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Peterborough Cathedral

The first abbey was established at Peterborough (originally called Medeshamstede) in around 655 AD and it has thus been a site of Christian worship for almost 1350 years, one of the first centres of Christianity in central England.  The first Abbey was largely destroyed by Viking raiders in 870.  In the mid 10th century a Benedictine Abbey was created by Athelwold, Bishop of Winchester from what remained of the earlier abbey, with a larger church and more extensive buildings.  The abbey’s ancillary buildings were destroyed in Hereward the Wake’s resistance to the Norman takeover in 1069, but the church survived until an accidental fire swept through it in 1116.

Only a small section of the foundations of the Saxon church remain beneath the south transept but there are several significant artefacts including Saxon carvings from the earlier building.

 A new church, the present building, was begun by the then Abbot (John de Sais) in 1118 and finally consecrated by Grossteste, Bishop of Lincoln, in 1238.  This church is built largely of Barnack Ragstone a local limestone quarried at Barnack near Stamford.  The quarry site, now a Special Area for Conservation known as the Barnack 'Hills and Holes', is one of Britain's most important wildlife sites, well known for its flowers and rare orchids and well worth the short journey from Peterborough to visit.

Despite general changes in style, by 1193 the building was completed to the western end of the Nave in the Norman, or Romanesque, style in which it had been begun.  Only in completing the Western transept and adding the Great West Front Portico in 1237 did the medieval masons adopt the then more modern gothic style.  Apart from changes to the windows, the insertion of a porch to support the free-standing pillars of the portico and the addition of a ‘new’ building at the east end around the beginning of the 16th century, the structure of the building remains essentially as it was on completion almost 800 years ago.

Most significantly the original wooden ceiling survives in the nave, the only one of its type in this country and one of only four wooden ceilings of this period surviving in the whole of Europe, having been completed between 1230 and 1250.  The three other examples are at Zillis in Switzerland, at Hildesheim in Germany and at Dädesjö in Sweden. Of these the longest is less than half the length of the Peterborough ceiling. It has been over-painted twice, once in 1745 and again in 1834, but retains it retains the character and style of the original. 

The main beams and roof bosses of the tower date back to the 1370’s and those of the Presbytery to 1500.  The renewal of the Presbytery roof coincided with an extensive building programme which included the processional route provided by extending the East End of the church.  This ‘New Building’ is an excellent example of late Perpendicular work with fine fan vaulting probably designed by John Wastell, who went on to work on Kings College Chapel in Cambridge.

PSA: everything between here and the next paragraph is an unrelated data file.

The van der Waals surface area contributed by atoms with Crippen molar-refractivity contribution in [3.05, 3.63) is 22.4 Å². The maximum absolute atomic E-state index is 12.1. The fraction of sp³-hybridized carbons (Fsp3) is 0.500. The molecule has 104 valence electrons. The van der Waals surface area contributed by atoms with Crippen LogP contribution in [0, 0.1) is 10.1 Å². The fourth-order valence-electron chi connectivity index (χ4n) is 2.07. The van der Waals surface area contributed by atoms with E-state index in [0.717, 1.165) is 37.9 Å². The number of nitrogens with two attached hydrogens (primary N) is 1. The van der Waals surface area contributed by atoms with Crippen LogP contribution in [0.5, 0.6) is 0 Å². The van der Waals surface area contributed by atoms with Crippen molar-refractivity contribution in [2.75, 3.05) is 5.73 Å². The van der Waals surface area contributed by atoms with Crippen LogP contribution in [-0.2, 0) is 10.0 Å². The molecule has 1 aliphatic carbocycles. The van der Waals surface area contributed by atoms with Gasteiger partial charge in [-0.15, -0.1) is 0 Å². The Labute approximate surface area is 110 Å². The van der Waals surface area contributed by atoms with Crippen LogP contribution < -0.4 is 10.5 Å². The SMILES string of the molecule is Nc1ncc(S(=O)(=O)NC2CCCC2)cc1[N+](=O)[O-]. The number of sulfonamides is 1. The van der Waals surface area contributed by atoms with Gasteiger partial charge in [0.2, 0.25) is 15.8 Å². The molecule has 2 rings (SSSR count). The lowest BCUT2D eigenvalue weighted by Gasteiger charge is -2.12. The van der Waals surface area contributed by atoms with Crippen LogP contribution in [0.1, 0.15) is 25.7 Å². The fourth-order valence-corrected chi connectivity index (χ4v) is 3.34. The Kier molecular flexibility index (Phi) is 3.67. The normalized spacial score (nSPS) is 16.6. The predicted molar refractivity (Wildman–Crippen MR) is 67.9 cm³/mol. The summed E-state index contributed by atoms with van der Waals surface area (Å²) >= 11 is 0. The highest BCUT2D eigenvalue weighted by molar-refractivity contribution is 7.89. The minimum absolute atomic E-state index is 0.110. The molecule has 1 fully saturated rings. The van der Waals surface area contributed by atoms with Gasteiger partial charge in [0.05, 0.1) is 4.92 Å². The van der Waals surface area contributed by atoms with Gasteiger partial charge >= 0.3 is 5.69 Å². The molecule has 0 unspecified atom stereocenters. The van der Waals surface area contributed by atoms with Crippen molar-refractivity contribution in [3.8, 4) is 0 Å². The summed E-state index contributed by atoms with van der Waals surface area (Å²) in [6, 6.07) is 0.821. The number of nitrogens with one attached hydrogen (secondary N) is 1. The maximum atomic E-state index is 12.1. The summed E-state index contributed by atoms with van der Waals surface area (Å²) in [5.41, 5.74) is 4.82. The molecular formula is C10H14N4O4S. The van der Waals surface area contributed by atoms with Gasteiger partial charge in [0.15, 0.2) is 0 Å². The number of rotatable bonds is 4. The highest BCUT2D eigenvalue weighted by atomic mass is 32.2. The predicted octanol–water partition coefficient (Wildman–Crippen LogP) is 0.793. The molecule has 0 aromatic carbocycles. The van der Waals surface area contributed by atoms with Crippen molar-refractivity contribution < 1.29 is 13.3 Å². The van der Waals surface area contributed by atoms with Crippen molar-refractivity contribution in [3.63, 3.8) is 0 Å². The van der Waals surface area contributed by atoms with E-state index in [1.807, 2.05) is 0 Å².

In 1539 the great abbey of Peterborough was closed and its lands and properties confiscated by the king.  However to increase his control over the church in this area he created a new bishop and Peterborough Abbey church became a Cathedral.

Two queens were buried in the Cathedral during the Tudor period.  Katherine of Aragon’s grave is in the North Aisle near the High Altar, whilst Mary Queen of Scots was buried on the opposite side of the altar, though her grave is now empty (she was re-buried in Westminster in 1612).

St Oswald’s Arm (the Abbey’s most valued relic) disappeared from its chapel about the time of the reformation but the chapel still has its newel staircase or watch-tower where monks kept guard over it day and night.

 

All the stained glass windows, the High Altar and medieval choir stalls and all the monuments and memorials of the Cathedral, were destroyed by Cromwell’s soldiers in 1643.  This has left the church with a light and uncluttered feel to it.

The Central tower, which had been restructured in the 14th century had to be re-built again in the 1880’s and after this the whole central and eastern area of the church required refurbishment, providing an opportunity for the creation of the fine, hand carved choir stalls, cathedra (bishops throne) and choir pulpit and the marble pavement and high altar which are at the centre of worship today.

In the 21st century the Cathedral still follows its centuries old pattern of daily worship, though the medieval monastic pattern of 8 services per day has been reduced to morning prayer, daily Eucharist and evensong on most days of the week.  The Cathedral remains, however, a vibrant and developing community with outreach and education programmes, performances and civic events.